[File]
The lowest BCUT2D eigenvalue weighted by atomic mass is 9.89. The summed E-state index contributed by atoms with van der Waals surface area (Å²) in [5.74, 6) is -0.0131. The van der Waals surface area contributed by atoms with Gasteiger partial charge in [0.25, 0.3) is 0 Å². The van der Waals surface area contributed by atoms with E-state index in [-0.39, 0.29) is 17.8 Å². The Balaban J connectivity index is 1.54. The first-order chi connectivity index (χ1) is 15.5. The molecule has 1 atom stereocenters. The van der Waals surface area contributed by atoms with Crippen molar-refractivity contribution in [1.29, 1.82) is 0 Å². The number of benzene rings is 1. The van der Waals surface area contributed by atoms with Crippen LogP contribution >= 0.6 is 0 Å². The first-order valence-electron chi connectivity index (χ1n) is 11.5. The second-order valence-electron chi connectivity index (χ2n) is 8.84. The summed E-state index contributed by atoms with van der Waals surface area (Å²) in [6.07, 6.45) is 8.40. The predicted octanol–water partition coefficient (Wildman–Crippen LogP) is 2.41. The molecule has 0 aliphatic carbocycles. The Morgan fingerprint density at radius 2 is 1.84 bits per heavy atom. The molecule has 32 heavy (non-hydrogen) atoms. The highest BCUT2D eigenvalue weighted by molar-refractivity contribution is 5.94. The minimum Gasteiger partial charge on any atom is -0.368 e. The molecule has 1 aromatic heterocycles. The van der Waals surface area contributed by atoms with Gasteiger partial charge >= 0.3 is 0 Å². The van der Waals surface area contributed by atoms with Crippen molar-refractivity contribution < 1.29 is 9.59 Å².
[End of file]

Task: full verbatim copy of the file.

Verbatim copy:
The lowest BCUT2D eigenvalue weighted by atomic mass is 9.89. The summed E-state index contributed by atoms with van der Waals surface area (Å²) in [5.74, 6) is -0.0131. The van der Waals surface area contributed by atoms with Gasteiger partial charge in [0.25, 0.3) is 0 Å². The van der Waals surface area contributed by atoms with E-state index in [-0.39, 0.29) is 17.8 Å². The Balaban J connectivity index is 1.54. The first-order chi connectivity index (χ1) is 15.5. The molecule has 1 atom stereocenters. The van der Waals surface area contributed by atoms with Crippen molar-refractivity contribution in [1.29, 1.82) is 0 Å². The number of benzene rings is 1. The van der Waals surface area contributed by atoms with Crippen LogP contribution >= 0.6 is 0 Å². The first-order valence-electron chi connectivity index (χ1n) is 11.5. The second-order valence-electron chi connectivity index (χ2n) is 8.84. The summed E-state index contributed by atoms with van der Waals surface area (Å²) in [6.07, 6.45) is 8.40. The predicted octanol–water partition coefficient (Wildman–Crippen LogP) is 2.41. The molecule has 0 aliphatic carbocycles. The Morgan fingerprint density at radius 2 is 1.84 bits per heavy atom. The molecule has 32 heavy (non-hydrogen) atoms. The highest BCUT2D eigenvalue weighted by molar-refractivity contribution is 5.94. The minimum Gasteiger partial charge on any atom is -0.368 e. The molecule has 1 aromatic heterocycles. The van der Waals surface area contributed by atoms with Gasteiger partial charge >= 0.3 is 0 Å². The van der Waals surface area contributed by atoms with Crippen molar-refractivity contribution < 1.29 is 9.59 Å².